Mental Health - Disordered Eating

Orthorexic and restrained eating behaviour in vegans, vegetarians, and individuals on a diet.

PURPOSE: Orthorexic eating behaviour, restrained eating, and veganism/vegetarianism are food selection strategies sharing several characteristics. Since there are no studies investigating their interrelationships, aim of the present study was to analyse orthorexic and restrained eating behaviour in (1) a sample of vegans and vegetarians and (2) a sample of individuals on a diet to lose weight.

A Study on the relationship between orthorexia and vegetarianism using the BOT (Bratman Test for Orthorexia).

OBJECTIVES: The following article presents the relationship between vegetarianism and orthorexia nervosa (ON). Vegetarianism is an ideology and a way of life that aims at minimizing animal exploitation. A vegetarian diet excludes the consumption of meat together with other animal derived products. According to scientists, orthorexia nervosa is considered to be a new, yet unclassified eating disorder. It involves introducing dietary restrictions by individuals who feel a desire to improve their health status by healthy eating.

Confirmatory factor analysis of the Eating Disorder Examination-Questionnaire: A comparison of five factor solutions across vegan and omnivore participants.

OBJECTIVE: The Eating Disorder Examination-Questionnaire (EDE-Q) is a valid and reliable measure of eating-related pathology, but its factor structure has proven difficult to replicate. Given differences in dietary patterns in vegans compared to omnivores, proper measurement of eating disorder symptoms is especially important in studies of animal product avoiders.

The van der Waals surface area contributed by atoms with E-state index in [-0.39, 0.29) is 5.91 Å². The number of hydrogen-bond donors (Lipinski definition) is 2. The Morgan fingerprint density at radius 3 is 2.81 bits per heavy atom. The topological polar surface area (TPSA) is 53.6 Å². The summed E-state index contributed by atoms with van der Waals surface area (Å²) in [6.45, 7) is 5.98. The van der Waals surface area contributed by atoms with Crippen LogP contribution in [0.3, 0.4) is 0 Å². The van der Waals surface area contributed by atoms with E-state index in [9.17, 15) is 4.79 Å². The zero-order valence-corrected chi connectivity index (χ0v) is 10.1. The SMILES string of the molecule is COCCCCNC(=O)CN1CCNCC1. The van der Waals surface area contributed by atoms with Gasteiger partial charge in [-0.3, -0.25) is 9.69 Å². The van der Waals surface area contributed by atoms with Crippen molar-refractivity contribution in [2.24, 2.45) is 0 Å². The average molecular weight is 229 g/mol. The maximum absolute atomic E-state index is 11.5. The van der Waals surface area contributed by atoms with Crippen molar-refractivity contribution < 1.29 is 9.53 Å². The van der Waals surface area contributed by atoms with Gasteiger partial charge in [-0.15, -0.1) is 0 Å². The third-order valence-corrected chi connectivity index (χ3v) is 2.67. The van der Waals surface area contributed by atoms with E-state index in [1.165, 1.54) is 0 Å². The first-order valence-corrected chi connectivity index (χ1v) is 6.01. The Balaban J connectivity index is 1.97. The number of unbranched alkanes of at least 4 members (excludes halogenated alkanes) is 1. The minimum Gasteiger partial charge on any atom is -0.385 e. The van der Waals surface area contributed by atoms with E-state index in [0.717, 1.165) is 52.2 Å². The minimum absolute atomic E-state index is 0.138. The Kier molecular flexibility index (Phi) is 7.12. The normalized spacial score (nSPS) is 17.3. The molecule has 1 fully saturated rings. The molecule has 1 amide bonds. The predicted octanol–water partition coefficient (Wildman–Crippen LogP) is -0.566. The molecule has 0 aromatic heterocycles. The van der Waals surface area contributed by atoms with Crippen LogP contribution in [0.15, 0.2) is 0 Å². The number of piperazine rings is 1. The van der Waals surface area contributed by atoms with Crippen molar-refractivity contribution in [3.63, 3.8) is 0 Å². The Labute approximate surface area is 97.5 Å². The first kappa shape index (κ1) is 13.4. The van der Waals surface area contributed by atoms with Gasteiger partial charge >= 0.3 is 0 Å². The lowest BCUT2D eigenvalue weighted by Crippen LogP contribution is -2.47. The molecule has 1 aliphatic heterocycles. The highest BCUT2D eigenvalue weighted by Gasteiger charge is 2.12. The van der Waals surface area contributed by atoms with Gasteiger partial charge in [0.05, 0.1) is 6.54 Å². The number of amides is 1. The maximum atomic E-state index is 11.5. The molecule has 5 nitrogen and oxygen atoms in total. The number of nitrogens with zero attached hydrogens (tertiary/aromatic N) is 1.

Is orthorexic behavior common in the general public? A large representative study in Germany.

PURPOSE: Orthorexia is described as a strict, health-oriented eating pattern with clinically significant impairment in everyday life. Its prevalence varied widely in previous studies due to heterogenous assessment procedures. Determinants for the eating pattern and its prevalence have not been investigated in larger representative studies.

Will the real vegetarian please stand up? An investigation of dietary restraint and eating disorder symptoms in vegetarians versus non-vegetarians.

Adherence to a vegetarian diet has been hypothesized to be a factor in the onset and maintenance of disordered eating behavior; however, evidence to support this assumption has been largely mixed. The two studies presented here sought to address the causes of inconsistent findings in previous research, including: small samples of true vegetarians, lack of appropriate operational definitions of "vegetarianism", and uncertainty about the appropriateness of existing assessments of eating behaviors for semi-vegetarians.

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